If the rotors/drums pass the minimum specs then they MUST be machined. There are no exceptions to this rule. I don't care what anybody tries to tell you. If you are replacing brake material the rotors/drums must be machined.

Last but not least Google this phrase, "Burnishing brake linings ??" Read some of the many articles explaining why and how to burnish brake linings. This is a very misunderstood but very, very important procedure following lining replacement that all quality brake technicians understand very well.

TeJay
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Old 07-02-2013, 06:30 PM   #9
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Have a shop mechanic check your breakls.

I also had the same problem except I all most ran into a car in front of me, if he hadn't started moving I would of hit him for sure.
You did not say if you had a ten-dem axle or not, because the one that I have the breaks went out but I never notice it before.
I had a shop go completely over and replace everything that pertain to my breaks including the tam-done to the toon of about $8,000.00 or more.
The tan-dem axles has a break systen all by it self and mine stopped working.
The breaks works great now.
Just a thought.
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Old 07-05-2013, 09:06 PM   #10
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Pretty much sounds like the brake fluid has been boiled for whatever reason, so that must be flushed out and changed regardless. What caused this needs to be found and the whole system checked for any other problems.
As for pedal pressure, yes it it much more than one might be used to in their car and DW has said this as well. I've never thought much about it and has been said, it get's the job of stopping done pretty well, considering.
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Old 07-08-2013, 10:03 PM   #11
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2001 P32 Brake Failure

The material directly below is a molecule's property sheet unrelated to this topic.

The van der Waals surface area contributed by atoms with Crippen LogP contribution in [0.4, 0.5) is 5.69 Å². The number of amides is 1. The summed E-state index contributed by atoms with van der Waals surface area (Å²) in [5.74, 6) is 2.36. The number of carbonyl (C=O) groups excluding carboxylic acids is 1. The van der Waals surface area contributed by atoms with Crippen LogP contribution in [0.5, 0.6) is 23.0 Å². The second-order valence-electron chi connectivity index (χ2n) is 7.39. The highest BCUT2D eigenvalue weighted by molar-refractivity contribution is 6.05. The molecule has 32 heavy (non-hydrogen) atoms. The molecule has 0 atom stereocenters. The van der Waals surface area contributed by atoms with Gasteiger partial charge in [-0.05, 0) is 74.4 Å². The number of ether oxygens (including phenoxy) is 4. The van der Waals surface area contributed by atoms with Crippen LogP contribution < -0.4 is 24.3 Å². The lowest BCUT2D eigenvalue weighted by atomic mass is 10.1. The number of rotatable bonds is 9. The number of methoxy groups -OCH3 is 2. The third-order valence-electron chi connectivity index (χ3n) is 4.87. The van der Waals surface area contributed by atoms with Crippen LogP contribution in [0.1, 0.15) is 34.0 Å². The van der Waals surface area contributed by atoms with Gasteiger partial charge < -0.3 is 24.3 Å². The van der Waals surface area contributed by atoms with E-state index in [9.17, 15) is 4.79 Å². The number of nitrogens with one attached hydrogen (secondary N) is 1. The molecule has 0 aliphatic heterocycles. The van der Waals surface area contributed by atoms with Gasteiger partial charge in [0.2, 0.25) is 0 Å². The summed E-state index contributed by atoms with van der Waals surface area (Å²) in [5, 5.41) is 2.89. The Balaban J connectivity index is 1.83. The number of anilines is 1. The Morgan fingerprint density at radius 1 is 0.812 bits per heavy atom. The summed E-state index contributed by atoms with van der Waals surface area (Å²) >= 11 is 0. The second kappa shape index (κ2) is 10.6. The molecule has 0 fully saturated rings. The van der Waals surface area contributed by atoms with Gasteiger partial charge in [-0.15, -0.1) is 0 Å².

I too have brake problems. After lockup and meltdown, I recently had the front calipers, pads, hoses,ABS sensors, and fluid replaced. Afterwards still had strange ABS vibrations problems and warning lights. After much troubleshooting including disabling the ABS to drive it I have noticed that it requires much force to stop and the left front and right rear appear to be working overtime to stop. As I am new to this coach I don't know what else to have done. It is difficult to find service centers here who can make educated repairs. Especially recommending unplugging the ABS. Any advice?
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Old 07-09-2013, 08:14 AM   #12
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While it is difficult to find a quality repair shop a good brake repair follows the same guidelines. Check Post #8 above. There I have listed some of the correct things to do. If you choose to cut corners and or skip any one of the correct procedures then you are asking for further problems. Good brakes require following correct repair procedures. It also requires that the OP believe what a responder with many years of experience posts. Here are a few more items to follow.

1. Always machine rotors/drums, even if they were machined then have gotten very hot again they may have warped or become glazed. Over heated pads rubbing against an overheated rotor will transfer material onto the rotor and lodge into the open pores of the rotor. That will render those rotors useless for stopping. That surface must be machined again. Cheap linings will also do the same thing. In both cases friction can't be created and greater braking forces are required.

2. When looking for a shop just go in and talk to the service writer. Ask them if when performing a brake job they always machine the rotors. If their answer is NO then leave, they are cutting corners. If they do it with rotors they will probably do it in other areas as well. Then ask them what pad they would recommend for your specific vehicle. If they get them from a local parts house go to that house and ask them to give you a listing of all the pads they carry for your vehicle and get the prices. Some parts houses keep 2-5 levels of pads. Cheap ones are just that, cheap and the better quality ones list for more. It might range from $25 to $75 for the same vehicle. Now which ones did your dealer suggest you use. If they suggested the cheaper ones so you don't run away because of the high cost of the repair then they are cutting corners.